“Ensemble: An Oral History of Chicago Theater” is a wide-ranging look at the last seventy years of Chicago theater, as compiled by author Mark Larson from more than 300 interviews with actors, directors, writers and administrators. It’s an origin story that charts how Chicago evolved from a theatrical afterthought into the most adventurous theater town in the country.
Larson and his subjects trace it all back to how the teaching of educator Viola Spolin affected an audacious group of students from Hyde Park. In the 1950s, the University of Chicago was populated by a dizzying mixture of savants, communists and veterans due to the Hutchins Plan, wherein any student, no matter their age or prior education, was admitted if they could pass an entrance exam. Second City, and subsequently much of the late-twentieth- and early twenty-first-century comedic zeitgeist, grew out of that freewheeling, tight-knit intellectual troupe.
One of the most interesting tidbits revealed by the interviews on Second City is how a couple of musicians, Fred Kaz and W.A. Mathieu, acted as the glue that held those early experiments together. Both were pianists at Second City, and their musical improvisations subtly directed and accentuated the onstage performers. Improv has become ubiquitous and launched many comedians to stardom in television and film. The downside to this popularity, according to Second City alums like Alan Arkin, is that performers are now as likely to compete with each other as they are to honor the form’s origins in unconditional trust and a spirit of play.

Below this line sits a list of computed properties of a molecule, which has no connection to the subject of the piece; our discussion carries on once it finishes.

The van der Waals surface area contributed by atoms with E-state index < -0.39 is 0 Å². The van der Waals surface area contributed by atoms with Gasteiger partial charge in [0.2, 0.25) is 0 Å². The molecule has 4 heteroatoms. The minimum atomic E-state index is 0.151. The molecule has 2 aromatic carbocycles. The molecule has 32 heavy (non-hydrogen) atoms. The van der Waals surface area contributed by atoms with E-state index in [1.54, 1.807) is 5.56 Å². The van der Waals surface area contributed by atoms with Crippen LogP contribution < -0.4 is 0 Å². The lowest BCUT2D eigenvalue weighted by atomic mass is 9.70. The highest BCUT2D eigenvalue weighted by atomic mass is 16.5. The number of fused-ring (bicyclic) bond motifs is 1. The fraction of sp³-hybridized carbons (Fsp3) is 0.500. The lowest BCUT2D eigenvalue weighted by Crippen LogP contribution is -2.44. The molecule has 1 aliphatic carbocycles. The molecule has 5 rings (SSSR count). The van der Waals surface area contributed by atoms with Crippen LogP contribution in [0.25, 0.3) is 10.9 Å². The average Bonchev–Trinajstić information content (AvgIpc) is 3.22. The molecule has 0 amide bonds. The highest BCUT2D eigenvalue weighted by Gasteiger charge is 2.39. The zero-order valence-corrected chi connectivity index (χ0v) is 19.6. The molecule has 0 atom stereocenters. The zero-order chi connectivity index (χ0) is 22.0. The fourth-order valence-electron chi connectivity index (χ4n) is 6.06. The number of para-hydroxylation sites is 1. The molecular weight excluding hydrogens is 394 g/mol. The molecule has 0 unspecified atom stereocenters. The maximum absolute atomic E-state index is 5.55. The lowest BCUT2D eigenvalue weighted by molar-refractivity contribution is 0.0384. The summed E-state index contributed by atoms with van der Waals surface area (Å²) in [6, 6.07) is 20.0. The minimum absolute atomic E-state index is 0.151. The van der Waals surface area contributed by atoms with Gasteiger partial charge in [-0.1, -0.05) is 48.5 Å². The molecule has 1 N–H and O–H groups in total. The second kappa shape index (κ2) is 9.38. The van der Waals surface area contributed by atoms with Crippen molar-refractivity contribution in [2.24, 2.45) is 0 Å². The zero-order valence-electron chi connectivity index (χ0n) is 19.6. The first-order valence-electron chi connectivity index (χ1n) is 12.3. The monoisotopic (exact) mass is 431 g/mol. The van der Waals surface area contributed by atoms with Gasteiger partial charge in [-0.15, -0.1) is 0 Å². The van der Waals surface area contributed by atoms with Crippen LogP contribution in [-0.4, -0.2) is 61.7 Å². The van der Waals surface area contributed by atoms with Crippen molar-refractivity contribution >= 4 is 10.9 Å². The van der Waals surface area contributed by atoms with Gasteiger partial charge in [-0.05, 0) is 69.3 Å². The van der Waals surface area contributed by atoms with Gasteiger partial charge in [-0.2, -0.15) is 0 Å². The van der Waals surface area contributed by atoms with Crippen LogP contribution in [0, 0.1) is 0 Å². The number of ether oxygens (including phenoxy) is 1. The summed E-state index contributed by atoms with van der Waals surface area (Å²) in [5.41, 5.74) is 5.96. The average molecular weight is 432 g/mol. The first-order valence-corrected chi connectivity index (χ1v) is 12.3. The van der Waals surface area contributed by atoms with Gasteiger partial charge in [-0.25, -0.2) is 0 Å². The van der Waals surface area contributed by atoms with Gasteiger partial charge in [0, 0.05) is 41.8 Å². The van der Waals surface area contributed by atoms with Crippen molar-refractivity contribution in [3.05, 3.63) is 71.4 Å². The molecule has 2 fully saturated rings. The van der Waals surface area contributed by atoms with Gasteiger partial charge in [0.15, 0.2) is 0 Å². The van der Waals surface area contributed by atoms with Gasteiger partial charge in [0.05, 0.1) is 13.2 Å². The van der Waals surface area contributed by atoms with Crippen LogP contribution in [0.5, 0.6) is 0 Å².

Throughout the book, the interview subjects recount how ambition, ingenuity and often an inheritance from someone’s dead aunt fueled memorable productions across the city. The sections on the South Side cast some welcome light on the city’s black theatrical heritage. Ironically, most of the South Side companies that flourished in the seventies struggled once their North Side brethren started employing black talent. Pemon Rami, founder and director of LaMont Zeno Theater, likens it to an earlier integration in professional sports. “When you look at [black theater in Chicago], it’s almost the same thing that happened to baseball. Jackie Robinson got a job, we lost an industry.”
Casual readers without a deep understanding of the city’s theatrical landscape and history may be overwhelmed by the practicalities of how dozens of plays staged decades ago were put together. Nevertheless, the stories told within amply back up Amy Morton’s claim that Chicago is not where you came to get rich or famous, but where you came to get good. “Ensemble” offers an inspiring reference guide to how multiple generations of artists banded together and “got good.”
Ensemble: An Oral History of Chicago Theater
By Mark Larson
Agate Midway Books, 678 pages
Timothy Parfitt is an M.F.A. candidate at Columbia College Chicago. His essays and criticism have appeared in Deadspin, Thread, Newcity, Chicagoist, Timeout Chicago and Wassup.